The world is looking to Canada’s Arctic Ocean for the promise of faster and cheaper intercontinental shipping and unexploited natural resources. The Arctic ice is melting because of climate change, which is creating a longer shipping season and has already resulted in vessel traffic increases of 166 percent through the Canadian Northwest Passage since 2004. Pew’s new report, The Integrated Arctic Corridors Framework, proposes a comprehensive system of tiered shipping routes that will benefit Canada, the shipping industry, and northern communities.
Ships traveling in the Arctic pass through a complex marine environment that comprises critical habitat areas, including many passages where the activities of birds, marine mammals, fish, humans, and ships converge. The Canadian government’s existing management of Arctic shipping does not sufficiently account for the environmental and social complexity of the region. For decades, government departments, academics, and civil society groups have made recommendations for reform. However, Canada still lacks a clear, cohesive vision for Arctic shipping policy.
In 2012, the Canadian Coast Guard began to address some of the deficiencies in the nation’s Arctic shipping policy by launching the Northern Marine Transportation Corridors Initiative (NMTCI). That initiative seeks to establish a system of voluntary marine corridors toward which the Coast Guard and other agencies could direct their financial, material, and human resource capacity to support vessel safety in the Arctic. The NMTCI could be the foundation for a national Arctic shipping policy, but for this to happen, it must be expanded to adequately account for the environmental and social complexity of Canada’s Arctic Ocean.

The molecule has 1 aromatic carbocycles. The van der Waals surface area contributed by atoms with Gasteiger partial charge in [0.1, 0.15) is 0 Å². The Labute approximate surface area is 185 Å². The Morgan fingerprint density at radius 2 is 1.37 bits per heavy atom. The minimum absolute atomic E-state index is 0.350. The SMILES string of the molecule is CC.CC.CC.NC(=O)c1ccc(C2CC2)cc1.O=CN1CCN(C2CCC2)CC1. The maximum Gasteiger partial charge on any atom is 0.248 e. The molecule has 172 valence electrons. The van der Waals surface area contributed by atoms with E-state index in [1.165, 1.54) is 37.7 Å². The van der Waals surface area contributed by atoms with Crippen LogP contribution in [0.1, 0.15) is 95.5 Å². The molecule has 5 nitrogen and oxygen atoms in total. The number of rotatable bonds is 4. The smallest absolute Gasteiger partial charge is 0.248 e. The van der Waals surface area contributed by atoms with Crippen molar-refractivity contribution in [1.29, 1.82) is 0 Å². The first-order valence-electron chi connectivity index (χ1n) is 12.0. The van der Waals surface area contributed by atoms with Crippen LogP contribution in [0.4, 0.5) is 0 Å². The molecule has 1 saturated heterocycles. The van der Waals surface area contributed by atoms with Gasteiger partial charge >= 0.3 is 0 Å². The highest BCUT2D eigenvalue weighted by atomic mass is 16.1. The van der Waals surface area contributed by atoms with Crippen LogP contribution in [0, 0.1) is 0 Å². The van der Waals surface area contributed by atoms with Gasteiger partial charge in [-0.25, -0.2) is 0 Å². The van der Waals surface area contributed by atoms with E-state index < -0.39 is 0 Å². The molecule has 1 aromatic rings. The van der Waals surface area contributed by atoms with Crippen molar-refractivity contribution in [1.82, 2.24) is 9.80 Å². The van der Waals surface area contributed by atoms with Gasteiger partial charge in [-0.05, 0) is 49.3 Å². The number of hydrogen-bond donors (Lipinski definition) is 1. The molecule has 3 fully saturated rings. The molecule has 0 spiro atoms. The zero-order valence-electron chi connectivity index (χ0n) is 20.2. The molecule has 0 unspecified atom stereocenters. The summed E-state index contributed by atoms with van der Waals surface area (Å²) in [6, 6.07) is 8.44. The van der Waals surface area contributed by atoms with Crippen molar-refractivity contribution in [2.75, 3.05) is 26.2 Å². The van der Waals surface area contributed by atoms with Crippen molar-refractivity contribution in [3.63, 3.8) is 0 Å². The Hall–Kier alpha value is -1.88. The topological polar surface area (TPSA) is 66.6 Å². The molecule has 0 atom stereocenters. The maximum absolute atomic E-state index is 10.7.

Over the past 10 years, the Canadian Arctic has experienced significant reductions in sea ice cover, while vessel traffic has more than doubled.
The Integrated Arctic Corridors Framework builds on the NMTCI to help Canada improve human and vessel safety in Arctic waters, empower Inuit organizations to ensure that Arctic shipping enhances instead of threatens their long-term well-being, reduce risks to the environment, and give mariners the guidance and tools to travel the safest possible routes. In this way, the framework would enhance the NMTCI so it can be the holistic national policy that Canada needs to meet the challenges of next-generation Arctic shipping.
The report’s key recommendations include the following:
- Create a governance structure for Arctic shipping corridor development and management.
- Consult and meaningfully engage Inuit leadership and communities.
- Integrate information including shipping and ice data, wildlife migration routes, and human use, including Inuit traditional knowledge.
- Designate voluntary shipping corridors that meet appropriate environmental standards for commercial shipping in ecologically and biologically sensitive areas.
- Classify shipping corridors according to risk to ensure targeted investment in infrastructure and services and management of high-risk areas.